Sean Cattouse: 6 Biggest Strengths and Weaknesses of 2012 NFL Draft Prospect

Sean MerrimanCorrespondent IApril 25, 2012

Sean Cattouse: 6 Biggest Strengths and Weaknesses of 2012 NFL Draft Prospect

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    Sean Cattouse may not be a big-name player in this year's NFL Draft, but he does possess all the ideal measurables of an NFL-ready safety.

    Cattouse was a three-year starter at Cal, being named an all Pac-10 selection in both his junior and senior season. He recorded 68 tackles and two interceptions in his senior year, putting himself in position to be a late-round selection in this April's NFL Draft.

    But while this guy has the look of an NFL-ready safety, there are certainly a few aspects of his game he will need to improve before taking that next step.

    Let's go ahead and break down six strengths and weaknesses of Sean Cattouse's game.

    Bleacher Report Style!

STRENGTH: Multi-Talented

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    Sean Cattouse isn't the top-rated defensive back prospect in this year's draft, but he might be the most versatile.

    Cattouse has played both strong safety, free safety and cornerback during his time wearing that Cal football uniform. In fact, he even played quarterback while in high school.

    Cattouse is at his best when he is playing closer to the line of scrimmage. He is solid in man coverage and excels at covering tight ends or bigger wide receivers in deep routes.

    This is especially valuable because no one else in the league can seem to cover guys like Jimmy Graham and Rob Gronkowski.

    Luckily for Cattouse, that is where he excels.

WEAKNESS: Diagnosing Plays

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    Cattouse excels in man coverage, but for some reason, he has always struggled in diagnosing plays before they happen.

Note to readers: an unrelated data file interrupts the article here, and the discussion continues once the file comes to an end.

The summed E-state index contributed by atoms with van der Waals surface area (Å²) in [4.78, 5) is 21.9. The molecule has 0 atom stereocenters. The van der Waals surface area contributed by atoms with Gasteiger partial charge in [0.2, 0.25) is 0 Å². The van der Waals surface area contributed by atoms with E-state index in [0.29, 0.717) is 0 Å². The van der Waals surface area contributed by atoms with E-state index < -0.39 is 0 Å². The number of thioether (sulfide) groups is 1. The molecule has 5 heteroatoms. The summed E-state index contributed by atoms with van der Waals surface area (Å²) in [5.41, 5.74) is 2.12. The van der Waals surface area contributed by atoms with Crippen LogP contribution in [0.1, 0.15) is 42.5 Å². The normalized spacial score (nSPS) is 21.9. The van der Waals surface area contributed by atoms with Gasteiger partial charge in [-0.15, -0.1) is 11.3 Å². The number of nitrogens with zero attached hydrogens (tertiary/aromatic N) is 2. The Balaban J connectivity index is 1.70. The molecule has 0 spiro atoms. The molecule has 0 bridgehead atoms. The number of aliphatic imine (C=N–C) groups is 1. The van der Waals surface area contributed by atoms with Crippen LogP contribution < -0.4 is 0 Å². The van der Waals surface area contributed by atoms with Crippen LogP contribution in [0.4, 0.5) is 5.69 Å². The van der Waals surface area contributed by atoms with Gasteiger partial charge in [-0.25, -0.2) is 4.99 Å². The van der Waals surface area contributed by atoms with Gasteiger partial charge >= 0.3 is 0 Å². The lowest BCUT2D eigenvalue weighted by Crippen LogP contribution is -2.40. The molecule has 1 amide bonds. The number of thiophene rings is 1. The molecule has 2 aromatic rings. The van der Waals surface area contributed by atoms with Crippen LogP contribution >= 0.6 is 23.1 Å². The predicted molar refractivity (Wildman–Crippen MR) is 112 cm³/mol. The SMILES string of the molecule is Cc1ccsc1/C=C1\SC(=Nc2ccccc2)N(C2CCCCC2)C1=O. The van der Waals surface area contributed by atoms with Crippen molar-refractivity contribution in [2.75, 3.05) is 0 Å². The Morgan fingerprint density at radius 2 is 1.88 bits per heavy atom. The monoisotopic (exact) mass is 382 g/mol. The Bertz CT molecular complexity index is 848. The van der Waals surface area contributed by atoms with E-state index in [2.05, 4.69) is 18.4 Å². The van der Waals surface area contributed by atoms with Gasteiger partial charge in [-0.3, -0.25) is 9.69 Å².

Often times, the safety is looked at as one of the leaders of the defense, but that doesn't seem to be Cattouse's strength. More often than not, he gets caught up and takes some false steps and questionable angles in pursuit.

    This kid has a lot of inconsistency in his game and reading plays is certainly one of them.


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    Standing at 6'2", 211 pounds, Sean Cattouse has good size for a safety.

    His height will allow him to defend against taller tight ends and wide receivers, and once he hits an NFL weight room and is able to add some more muscle, he should be able to push them around and play with more physicality.

    Cattouse also has really good measurables as far as arm length (33 inches) and hand size (9.5). This allows him to reach up and make plays on the ball against those big-frame targets.

WEAKNESS: Inconsistent

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    Sean Cattouse has had some games in his career where one would think he could be a first-round draft choice, and then he's had other games where people questioned him as a starter.

    Cattouse plays the safety position as a wild card, where he can make some great plays, but then at other times takes questionable angels and is inconsistent in his tackling.

    If you look at his performances this past season, Cattouse had a great game in Cal's near upset of Stanford, despite being trucked over by Andrew Luck in one of the most memorable moments of this past season. He recorded a team-high 13 tackles, 10 of which were solo efforts. But then, he goes ahead and follows that up with four total tackles against Arizona State.

    This kid has to play with more consistency if he is going to make it at the next level.

STRENGTH: Special Teams Skill Set

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    Most rookie defensive players, especially those who are selected in the middle-to-late rounds of the NFL Draft, are asked to play special teams early on in their career.

    In order to be a successful special teams contributor, you need to have descent speed, strong tackling ability and good cover instincts if you are defending the gunners.

    In Cattouse's case, he can do all of the above.

    Because of that, this kid should find a spot on an NFL roster this season.

WEAKNESS: Does Not Excel in 1 Particular Area

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    Sean Cattouse was a solid college football player, but not a great one.

    There were plenty of areas that he performed well at in college, but really, he wasn't exceptional in any one particular skill.

    At the NFL Combine, he ran a 4.74 40-yard dash, which isn't very good for a safety, but it's not terrible. He jumped 34 inches in the vertical jump and 114 inches in the broad jump. Both of those are solid scores, but they aren't exceptional by any means.

    A lot of these defensive backs in this year's draft have at least one area where they really excel, but for some reason, Cattouse just doesn't have that virtue.